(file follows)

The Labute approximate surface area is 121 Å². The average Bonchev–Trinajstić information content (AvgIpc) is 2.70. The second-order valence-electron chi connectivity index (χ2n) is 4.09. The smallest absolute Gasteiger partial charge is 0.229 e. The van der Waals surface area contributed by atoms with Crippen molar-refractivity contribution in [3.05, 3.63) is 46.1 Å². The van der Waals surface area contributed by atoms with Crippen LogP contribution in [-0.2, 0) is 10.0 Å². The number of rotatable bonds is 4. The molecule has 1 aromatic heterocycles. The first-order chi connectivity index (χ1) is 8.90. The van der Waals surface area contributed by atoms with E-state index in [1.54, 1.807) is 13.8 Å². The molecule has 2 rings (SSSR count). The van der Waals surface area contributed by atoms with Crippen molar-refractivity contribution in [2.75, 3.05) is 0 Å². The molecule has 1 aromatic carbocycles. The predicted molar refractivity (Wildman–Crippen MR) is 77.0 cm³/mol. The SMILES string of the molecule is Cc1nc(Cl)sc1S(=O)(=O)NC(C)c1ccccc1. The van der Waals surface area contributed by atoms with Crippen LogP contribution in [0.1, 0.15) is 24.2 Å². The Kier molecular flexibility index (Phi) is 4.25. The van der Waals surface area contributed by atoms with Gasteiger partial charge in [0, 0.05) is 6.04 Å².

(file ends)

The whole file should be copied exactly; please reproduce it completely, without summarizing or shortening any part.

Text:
The Labute approximate surface area is 121 Å². The average Bonchev–Trinajstić information content (AvgIpc) is 2.70. The second-order valence-electron chi connectivity index (χ2n) is 4.09. The smallest absolute Gasteiger partial charge is 0.229 e. The van der Waals surface area contributed by atoms with Crippen molar-refractivity contribution in [3.05, 3.63) is 46.1 Å². The van der Waals surface area contributed by atoms with Crippen LogP contribution in [-0.2, 0) is 10.0 Å². The number of rotatable bonds is 4. The molecule has 1 aromatic heterocycles. The first-order chi connectivity index (χ1) is 8.90. The van der Waals surface area contributed by atoms with E-state index in [1.54, 1.807) is 13.8 Å². The molecule has 2 rings (SSSR count). The van der Waals surface area contributed by atoms with Crippen molar-refractivity contribution in [2.75, 3.05) is 0 Å². The molecule has 1 aromatic carbocycles. The predicted molar refractivity (Wildman–Crippen MR) is 77.0 cm³/mol. The SMILES string of the molecule is Cc1nc(Cl)sc1S(=O)(=O)NC(C)c1ccccc1. The van der Waals surface area contributed by atoms with Crippen LogP contribution in [0.1, 0.15) is 24.2 Å². The Kier molecular flexibility index (Phi) is 4.25. The van der Waals surface area contributed by atoms with Gasteiger partial charge in [0, 0.05) is 6.04 Å².